RAINSVILLE, Ala. — Instead of basking in the sun on a beach in Hawaii earlier this month during her spring break, 12-year-old Logan Etheredge of Darien, Conn., spent a week with her family rebuilding houses in DeKalb County damaged by the April 27, 2011, tornadoes.
Logan convinced her family to change their Hawaii vacation plans to work on a church mission trip in Northeast Alabama.
That’s right — a seventh-grader chose a vacation of hammers and nails, power tools and removing debris, over a beach chair and softly breaking waves.
Logan said she always had wanted to go on a mission trip and when her church, Noroton Presbyterian, decided last year to come to DeKalb County during this year’s spring break to help with rebuilding efforts, she knew she wanted to go.
And since her younger brother, Grayson, 10, was now old enough to go, Logan said she began talking to her parents about going on their first mission trip as a family.
“I just always felt that mission work was something I want to do,” Logan said, “I’ve always been interested in getting involved and helping, and so I thought Alabama would be good starter for me. Mission work just seems like the right choice, especially since it’s a good change, and you can help spread the word of Jesus and you can just really open up to a lot of people.”
There was one problem. Her parents were considering a family trip to Hawaii during that time.
Oh well. Time to start packing the bathing suit and suntan lotion.
Not Logan. She really, really wanted to go on this mission trip.
“I did a lot of begging, that’s for sure,” she said.
Logan knew she would need a great argument to win her parents over, and her parents thought if they kept mentioning the Hawaii trip, she would give up.
They were wrong. Logan developed two PowerPoint presentations outlining the pros and cons of each trip.
“I may have been a little unfair to Hawaii by saying the only pro was to get a tan,” she admitted.
“At the end of each PowerPoint, I put ‘what would Jesus do.’ I think that was one of the guilt factors that really won them over,” she said.
Logan kept asking that every day, and her parents finally relented.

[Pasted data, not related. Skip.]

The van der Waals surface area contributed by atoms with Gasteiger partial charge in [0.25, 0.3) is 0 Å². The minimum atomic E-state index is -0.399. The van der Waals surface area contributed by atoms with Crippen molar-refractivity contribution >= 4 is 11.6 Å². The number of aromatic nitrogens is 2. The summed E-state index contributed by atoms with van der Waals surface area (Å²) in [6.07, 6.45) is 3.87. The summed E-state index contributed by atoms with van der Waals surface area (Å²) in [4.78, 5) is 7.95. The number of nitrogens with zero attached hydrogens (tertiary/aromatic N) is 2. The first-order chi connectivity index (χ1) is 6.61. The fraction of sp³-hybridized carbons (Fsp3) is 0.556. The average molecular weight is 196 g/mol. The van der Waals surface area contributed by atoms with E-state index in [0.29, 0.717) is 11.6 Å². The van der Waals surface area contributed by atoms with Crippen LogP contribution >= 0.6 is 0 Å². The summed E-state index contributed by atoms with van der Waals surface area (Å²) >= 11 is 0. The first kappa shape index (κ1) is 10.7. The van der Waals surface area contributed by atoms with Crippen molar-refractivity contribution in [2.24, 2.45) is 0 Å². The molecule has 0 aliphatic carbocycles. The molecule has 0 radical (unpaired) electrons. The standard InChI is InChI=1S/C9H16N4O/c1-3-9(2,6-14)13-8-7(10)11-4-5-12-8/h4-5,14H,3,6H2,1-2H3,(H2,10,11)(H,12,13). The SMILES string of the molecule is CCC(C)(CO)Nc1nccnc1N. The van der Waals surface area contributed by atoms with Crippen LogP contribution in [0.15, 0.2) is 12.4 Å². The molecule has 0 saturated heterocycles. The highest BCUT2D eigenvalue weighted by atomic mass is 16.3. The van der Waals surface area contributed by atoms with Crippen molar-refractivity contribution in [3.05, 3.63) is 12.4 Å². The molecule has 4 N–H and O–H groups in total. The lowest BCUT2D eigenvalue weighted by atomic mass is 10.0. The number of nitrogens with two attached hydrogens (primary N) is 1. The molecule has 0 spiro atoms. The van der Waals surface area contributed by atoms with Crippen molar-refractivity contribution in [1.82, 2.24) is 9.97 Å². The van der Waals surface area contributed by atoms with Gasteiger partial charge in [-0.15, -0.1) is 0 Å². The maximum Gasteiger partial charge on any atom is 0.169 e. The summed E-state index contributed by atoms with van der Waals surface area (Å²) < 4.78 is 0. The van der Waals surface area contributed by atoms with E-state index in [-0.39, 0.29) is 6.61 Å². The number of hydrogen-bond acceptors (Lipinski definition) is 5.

Her father, Elliott, said his daughter’s desire to go on the trip eventually won them over.
He said parents always try to push kids in the right direction, to give them a moral compass and instill discipline. “When it starts coming from your kid to you as a parent, especially when she’s 12 years old, you can’t say no,” he said.
Mother Julie added, “When it has to do with helping others, that’s right. ... Our actions speak louder than our words — saying ‘do good’ when you could go do it, too.”
Logan said it’s been a great experience and she’s looking forward to future trips.
“At first I thought I would wish I was on the beach,” she said. “But now I see it’s really great, an awesome experience. I loved it. I had so much fun.”
At one site, she helped rebuild a porch. “I got to use some power tools,” she said.
Logan said she enjoyed picking up debris and to tried to imagine it as part of the house and what it was used for.
Grayson was in favor of Hawaii and thought Logan was crazy to pass up a vacation there.
“I couldn’t believe she would give up Hawaii for the mission trip,” he said. “Now that I’m on one, it’s a lot of fun.”
He said he’d like to do another mission trip, but he still missed Hawaii.
Both parents said they also have enjoyed the trip, and that the family is likely to go on other mission trips. “You definitely feel like you have a purpose when you’re here,” Elliott said.
He said their children saw the rough shape the tornado-damaged area remains in, and the progress the group made in “putting the pieces back together.”
But is Hawaii still in the future for the Etheredge family?
“Oh yeah,” Elliott said. “We’ve been very clear with Logan, no PowerPoints this time.”
Julie added, “We’ll get there this time.”